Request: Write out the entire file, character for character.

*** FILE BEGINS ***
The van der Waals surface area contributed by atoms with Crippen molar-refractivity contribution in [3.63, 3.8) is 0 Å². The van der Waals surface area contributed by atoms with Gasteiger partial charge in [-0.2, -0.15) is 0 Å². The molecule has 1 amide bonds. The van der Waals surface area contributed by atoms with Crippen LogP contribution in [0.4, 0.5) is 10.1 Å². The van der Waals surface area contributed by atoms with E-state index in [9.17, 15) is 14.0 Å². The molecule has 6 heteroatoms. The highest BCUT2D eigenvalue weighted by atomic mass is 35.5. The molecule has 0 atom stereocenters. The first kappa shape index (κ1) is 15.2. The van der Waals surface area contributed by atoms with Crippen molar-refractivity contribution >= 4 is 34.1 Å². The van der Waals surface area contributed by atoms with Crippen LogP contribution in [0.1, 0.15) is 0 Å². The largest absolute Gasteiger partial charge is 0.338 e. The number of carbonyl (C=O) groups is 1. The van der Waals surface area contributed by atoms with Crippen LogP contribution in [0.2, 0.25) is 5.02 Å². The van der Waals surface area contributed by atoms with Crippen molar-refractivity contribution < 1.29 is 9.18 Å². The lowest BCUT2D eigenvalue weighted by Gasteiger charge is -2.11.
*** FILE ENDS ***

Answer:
The van der Waals surface area contributed by atoms with Crippen molar-refractivity contribution in [3.63, 3.8) is 0 Å². The van der Waals surface area contributed by atoms with Gasteiger partial charge in [-0.2, -0.15) is 0 Å². The molecule has 1 amide bonds. The van der Waals surface area contributed by atoms with Crippen LogP contribution in [0.4, 0.5) is 10.1 Å². The van der Waals surface area contributed by atoms with E-state index in [9.17, 15) is 14.0 Å². The molecule has 6 heteroatoms. The highest BCUT2D eigenvalue weighted by atomic mass is 35.5. The molecule has 0 atom stereocenters. The first kappa shape index (κ1) is 15.2. The van der Waals surface area contributed by atoms with Crippen molar-refractivity contribution >= 4 is 34.1 Å². The van der Waals surface area contributed by atoms with Crippen LogP contribution in [0.1, 0.15) is 0 Å². The largest absolute Gasteiger partial charge is 0.338 e. The number of carbonyl (C=O) groups is 1. The van der Waals surface area contributed by atoms with Crippen LogP contribution in [0.2, 0.25) is 5.02 Å². The van der Waals surface area contributed by atoms with Crippen molar-refractivity contribution < 1.29 is 9.18 Å². The lowest BCUT2D eigenvalue weighted by Gasteiger charge is -2.11.